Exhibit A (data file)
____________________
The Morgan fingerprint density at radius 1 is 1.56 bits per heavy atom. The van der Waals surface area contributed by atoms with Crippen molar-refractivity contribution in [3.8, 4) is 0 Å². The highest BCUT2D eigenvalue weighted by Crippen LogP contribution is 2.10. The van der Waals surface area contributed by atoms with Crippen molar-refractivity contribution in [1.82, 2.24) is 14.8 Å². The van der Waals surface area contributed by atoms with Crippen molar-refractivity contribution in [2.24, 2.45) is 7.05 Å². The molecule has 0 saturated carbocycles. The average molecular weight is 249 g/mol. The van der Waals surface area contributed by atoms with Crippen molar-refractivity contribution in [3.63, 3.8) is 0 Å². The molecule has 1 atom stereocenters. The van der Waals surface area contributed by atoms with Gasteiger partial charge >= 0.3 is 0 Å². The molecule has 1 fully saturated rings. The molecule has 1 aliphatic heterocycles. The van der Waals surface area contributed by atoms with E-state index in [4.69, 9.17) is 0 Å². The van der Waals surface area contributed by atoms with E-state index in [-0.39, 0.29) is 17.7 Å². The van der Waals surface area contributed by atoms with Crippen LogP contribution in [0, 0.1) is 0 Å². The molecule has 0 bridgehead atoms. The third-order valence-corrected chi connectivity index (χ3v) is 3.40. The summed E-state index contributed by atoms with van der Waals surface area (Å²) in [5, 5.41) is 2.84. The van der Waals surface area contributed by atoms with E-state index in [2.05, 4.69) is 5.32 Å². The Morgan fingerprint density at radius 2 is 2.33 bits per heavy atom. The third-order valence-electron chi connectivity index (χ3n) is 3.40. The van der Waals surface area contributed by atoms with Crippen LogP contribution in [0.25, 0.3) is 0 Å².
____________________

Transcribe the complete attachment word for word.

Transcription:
The Morgan fingerprint density at radius 1 is 1.56 bits per heavy atom. The van der Waals surface area contributed by atoms with Crippen molar-refractivity contribution in [3.8, 4) is 0 Å². The highest BCUT2D eigenvalue weighted by Crippen LogP contribution is 2.10. The van der Waals surface area contributed by atoms with Crippen molar-refractivity contribution in [1.82, 2.24) is 14.8 Å². The van der Waals surface area contributed by atoms with Crippen molar-refractivity contribution in [2.24, 2.45) is 7.05 Å². The molecule has 0 saturated carbocycles. The average molecular weight is 249 g/mol. The van der Waals surface area contributed by atoms with Crippen molar-refractivity contribution in [3.63, 3.8) is 0 Å². The molecule has 1 atom stereocenters. The van der Waals surface area contributed by atoms with Gasteiger partial charge >= 0.3 is 0 Å². The molecule has 1 fully saturated rings. The molecule has 1 aliphatic heterocycles. The van der Waals surface area contributed by atoms with E-state index in [4.69, 9.17) is 0 Å². The van der Waals surface area contributed by atoms with E-state index in [-0.39, 0.29) is 17.7 Å². The van der Waals surface area contributed by atoms with Crippen LogP contribution in [0, 0.1) is 0 Å². The molecule has 0 bridgehead atoms. The third-order valence-corrected chi connectivity index (χ3v) is 3.40. The summed E-state index contributed by atoms with van der Waals surface area (Å²) in [5, 5.41) is 2.84. The van der Waals surface area contributed by atoms with E-state index in [2.05, 4.69) is 5.32 Å². The Morgan fingerprint density at radius 2 is 2.33 bits per heavy atom. The third-order valence-electron chi connectivity index (χ3n) is 3.40. The van der Waals surface area contributed by atoms with Crippen LogP contribution in [0.25, 0.3) is 0 Å².